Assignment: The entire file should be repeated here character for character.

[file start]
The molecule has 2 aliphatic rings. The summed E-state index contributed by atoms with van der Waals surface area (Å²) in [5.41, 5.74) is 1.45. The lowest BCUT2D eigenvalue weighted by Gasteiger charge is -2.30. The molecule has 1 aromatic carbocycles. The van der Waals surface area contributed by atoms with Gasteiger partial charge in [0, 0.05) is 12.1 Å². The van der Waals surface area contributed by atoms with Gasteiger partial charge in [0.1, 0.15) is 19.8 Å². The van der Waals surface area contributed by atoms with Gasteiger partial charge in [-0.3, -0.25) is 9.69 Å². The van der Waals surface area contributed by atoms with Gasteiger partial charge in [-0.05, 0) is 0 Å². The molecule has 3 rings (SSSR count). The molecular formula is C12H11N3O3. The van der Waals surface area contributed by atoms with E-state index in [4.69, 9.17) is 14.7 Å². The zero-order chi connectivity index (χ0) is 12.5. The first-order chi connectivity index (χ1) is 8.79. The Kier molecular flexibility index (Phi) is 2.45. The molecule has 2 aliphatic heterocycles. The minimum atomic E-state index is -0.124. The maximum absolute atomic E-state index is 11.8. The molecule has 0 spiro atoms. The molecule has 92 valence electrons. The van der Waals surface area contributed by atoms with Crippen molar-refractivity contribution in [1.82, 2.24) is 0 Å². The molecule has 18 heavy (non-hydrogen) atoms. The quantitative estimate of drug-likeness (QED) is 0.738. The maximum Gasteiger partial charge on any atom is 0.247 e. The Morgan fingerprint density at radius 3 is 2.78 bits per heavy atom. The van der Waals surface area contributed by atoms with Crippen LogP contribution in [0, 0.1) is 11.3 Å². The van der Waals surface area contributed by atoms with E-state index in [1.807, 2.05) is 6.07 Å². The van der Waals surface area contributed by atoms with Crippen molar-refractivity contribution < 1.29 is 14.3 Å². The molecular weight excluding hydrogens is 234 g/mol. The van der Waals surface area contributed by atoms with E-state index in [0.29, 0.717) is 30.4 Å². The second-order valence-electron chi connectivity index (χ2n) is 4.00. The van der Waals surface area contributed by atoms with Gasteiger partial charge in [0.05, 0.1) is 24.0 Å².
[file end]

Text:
The molecule has 2 aliphatic rings. The summed E-state index contributed by atoms with van der Waals surface area (Å²) in [5.41, 5.74) is 1.45. The lowest BCUT2D eigenvalue weighted by Gasteiger charge is -2.30. The molecule has 1 aromatic carbocycles. The van der Waals surface area contributed by atoms with Gasteiger partial charge in [0, 0.05) is 12.1 Å². The van der Waals surface area contributed by atoms with Gasteiger partial charge in [0.1, 0.15) is 19.8 Å². The van der Waals surface area contributed by atoms with Gasteiger partial charge in [-0.3, -0.25) is 9.69 Å². The van der Waals surface area contributed by atoms with Gasteiger partial charge in [-0.05, 0) is 0 Å². The molecule has 3 rings (SSSR count). The molecular formula is C12H11N3O3. The van der Waals surface area contributed by atoms with E-state index in [4.69, 9.17) is 14.7 Å². The zero-order chi connectivity index (χ0) is 12.5. The first-order chi connectivity index (χ1) is 8.79. The Kier molecular flexibility index (Phi) is 2.45. The molecule has 2 aliphatic heterocycles. The minimum atomic E-state index is -0.124. The maximum absolute atomic E-state index is 11.8. The molecule has 0 spiro atoms. The molecule has 92 valence electrons. The van der Waals surface area contributed by atoms with Crippen molar-refractivity contribution in [1.82, 2.24) is 0 Å². The molecule has 18 heavy (non-hydrogen) atoms. The quantitative estimate of drug-likeness (QED) is 0.738. The maximum Gasteiger partial charge on any atom is 0.247 e. The Morgan fingerprint density at radius 3 is 2.78 bits per heavy atom. The van der Waals surface area contributed by atoms with Crippen LogP contribution in [0, 0.1) is 11.3 Å². The van der Waals surface area contributed by atoms with E-state index in [1.807, 2.05) is 6.07 Å². The van der Waals surface area contributed by atoms with Crippen molar-refractivity contribution < 1.29 is 14.3 Å². The molecular weight excluding hydrogens is 234 g/mol. The van der Waals surface area contributed by atoms with E-state index in [0.29, 0.717) is 30.4 Å². The second-order valence-electron chi connectivity index (χ2n) is 4.00. The van der Waals surface area contributed by atoms with Gasteiger partial charge in [0.05, 0.1) is 24.0 Å².